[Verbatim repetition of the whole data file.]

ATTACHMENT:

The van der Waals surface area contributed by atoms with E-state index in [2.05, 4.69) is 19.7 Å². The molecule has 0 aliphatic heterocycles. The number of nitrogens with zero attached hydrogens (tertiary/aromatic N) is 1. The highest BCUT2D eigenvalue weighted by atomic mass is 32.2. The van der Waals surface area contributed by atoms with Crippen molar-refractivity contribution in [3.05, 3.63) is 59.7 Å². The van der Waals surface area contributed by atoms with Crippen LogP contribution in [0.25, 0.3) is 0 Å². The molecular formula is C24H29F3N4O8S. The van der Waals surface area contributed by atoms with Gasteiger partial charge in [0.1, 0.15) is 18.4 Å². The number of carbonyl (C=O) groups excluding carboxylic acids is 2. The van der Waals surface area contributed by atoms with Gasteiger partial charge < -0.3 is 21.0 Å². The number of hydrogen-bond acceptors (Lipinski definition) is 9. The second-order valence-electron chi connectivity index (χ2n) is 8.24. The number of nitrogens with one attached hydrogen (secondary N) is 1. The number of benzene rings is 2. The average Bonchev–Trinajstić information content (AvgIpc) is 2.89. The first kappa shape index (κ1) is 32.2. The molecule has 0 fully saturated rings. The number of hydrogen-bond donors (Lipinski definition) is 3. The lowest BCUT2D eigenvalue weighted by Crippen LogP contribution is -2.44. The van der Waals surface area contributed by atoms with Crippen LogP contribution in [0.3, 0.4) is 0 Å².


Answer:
The van der Waals surface area contributed by atoms with E-state index in [2.05, 4.69) is 19.7 Å². The molecule has 0 aliphatic heterocycles. The number of nitrogens with zero attached hydrogens (tertiary/aromatic N) is 1. The highest BCUT2D eigenvalue weighted by atomic mass is 32.2. The van der Waals surface area contributed by atoms with Crippen molar-refractivity contribution in [3.05, 3.63) is 59.7 Å². The van der Waals surface area contributed by atoms with Crippen LogP contribution in [0.25, 0.3) is 0 Å². The molecular formula is C24H29F3N4O8S. The van der Waals surface area contributed by atoms with Gasteiger partial charge in [0.1, 0.15) is 18.4 Å². The number of carbonyl (C=O) groups excluding carboxylic acids is 2. The van der Waals surface area contributed by atoms with Gasteiger partial charge < -0.3 is 21.0 Å². The number of hydrogen-bond acceptors (Lipinski definition) is 9. The second-order valence-electron chi connectivity index (χ2n) is 8.24. The number of nitrogens with one attached hydrogen (secondary N) is 1. The number of benzene rings is 2. The average Bonchev–Trinajstić information content (AvgIpc) is 2.89. The first kappa shape index (κ1) is 32.2. The molecule has 0 fully saturated rings. The number of hydrogen-bond donors (Lipinski definition) is 3. The lowest BCUT2D eigenvalue weighted by Crippen LogP contribution is -2.44. The van der Waals surface area contributed by atoms with Crippen LogP contribution in [0.3, 0.4) is 0 Å².